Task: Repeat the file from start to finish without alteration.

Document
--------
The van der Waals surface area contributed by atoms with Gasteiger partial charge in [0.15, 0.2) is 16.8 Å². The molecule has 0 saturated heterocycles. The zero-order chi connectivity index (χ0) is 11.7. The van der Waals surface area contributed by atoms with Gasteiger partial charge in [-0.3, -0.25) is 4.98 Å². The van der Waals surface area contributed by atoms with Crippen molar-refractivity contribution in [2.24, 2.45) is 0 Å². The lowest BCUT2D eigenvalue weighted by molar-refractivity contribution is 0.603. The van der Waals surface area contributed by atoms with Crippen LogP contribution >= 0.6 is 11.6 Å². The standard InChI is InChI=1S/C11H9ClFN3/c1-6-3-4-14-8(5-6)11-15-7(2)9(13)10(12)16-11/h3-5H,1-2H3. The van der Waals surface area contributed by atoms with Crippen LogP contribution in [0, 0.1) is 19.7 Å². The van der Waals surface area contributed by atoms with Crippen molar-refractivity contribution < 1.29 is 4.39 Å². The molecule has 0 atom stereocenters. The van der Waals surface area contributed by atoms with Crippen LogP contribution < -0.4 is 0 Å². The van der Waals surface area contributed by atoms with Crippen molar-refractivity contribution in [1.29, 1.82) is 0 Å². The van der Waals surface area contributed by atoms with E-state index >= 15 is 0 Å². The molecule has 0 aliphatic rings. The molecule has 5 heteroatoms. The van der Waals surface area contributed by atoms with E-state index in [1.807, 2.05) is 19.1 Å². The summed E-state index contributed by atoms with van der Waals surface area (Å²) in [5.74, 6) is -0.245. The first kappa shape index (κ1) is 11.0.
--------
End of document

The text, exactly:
The van der Waals surface area contributed by atoms with Gasteiger partial charge in [0.15, 0.2) is 16.8 Å². The molecule has 0 saturated heterocycles. The zero-order chi connectivity index (χ0) is 11.7. The van der Waals surface area contributed by atoms with Gasteiger partial charge in [-0.3, -0.25) is 4.98 Å². The van der Waals surface area contributed by atoms with Crippen molar-refractivity contribution in [2.24, 2.45) is 0 Å². The lowest BCUT2D eigenvalue weighted by molar-refractivity contribution is 0.603. The van der Waals surface area contributed by atoms with Crippen LogP contribution >= 0.6 is 11.6 Å². The standard InChI is InChI=1S/C11H9ClFN3/c1-6-3-4-14-8(5-6)11-15-7(2)9(13)10(12)16-11/h3-5H,1-2H3. The van der Waals surface area contributed by atoms with Crippen LogP contribution in [0, 0.1) is 19.7 Å². The van der Waals surface area contributed by atoms with Crippen molar-refractivity contribution < 1.29 is 4.39 Å². The molecule has 0 atom stereocenters. The van der Waals surface area contributed by atoms with Crippen LogP contribution < -0.4 is 0 Å². The van der Waals surface area contributed by atoms with Crippen molar-refractivity contribution in [1.29, 1.82) is 0 Å². The van der Waals surface area contributed by atoms with E-state index >= 15 is 0 Å². The molecule has 0 aliphatic rings. The molecule has 5 heteroatoms. The van der Waals surface area contributed by atoms with E-state index in [1.807, 2.05) is 19.1 Å². The summed E-state index contributed by atoms with van der Waals surface area (Å²) in [5.74, 6) is -0.245. The first kappa shape index (κ1) is 11.0.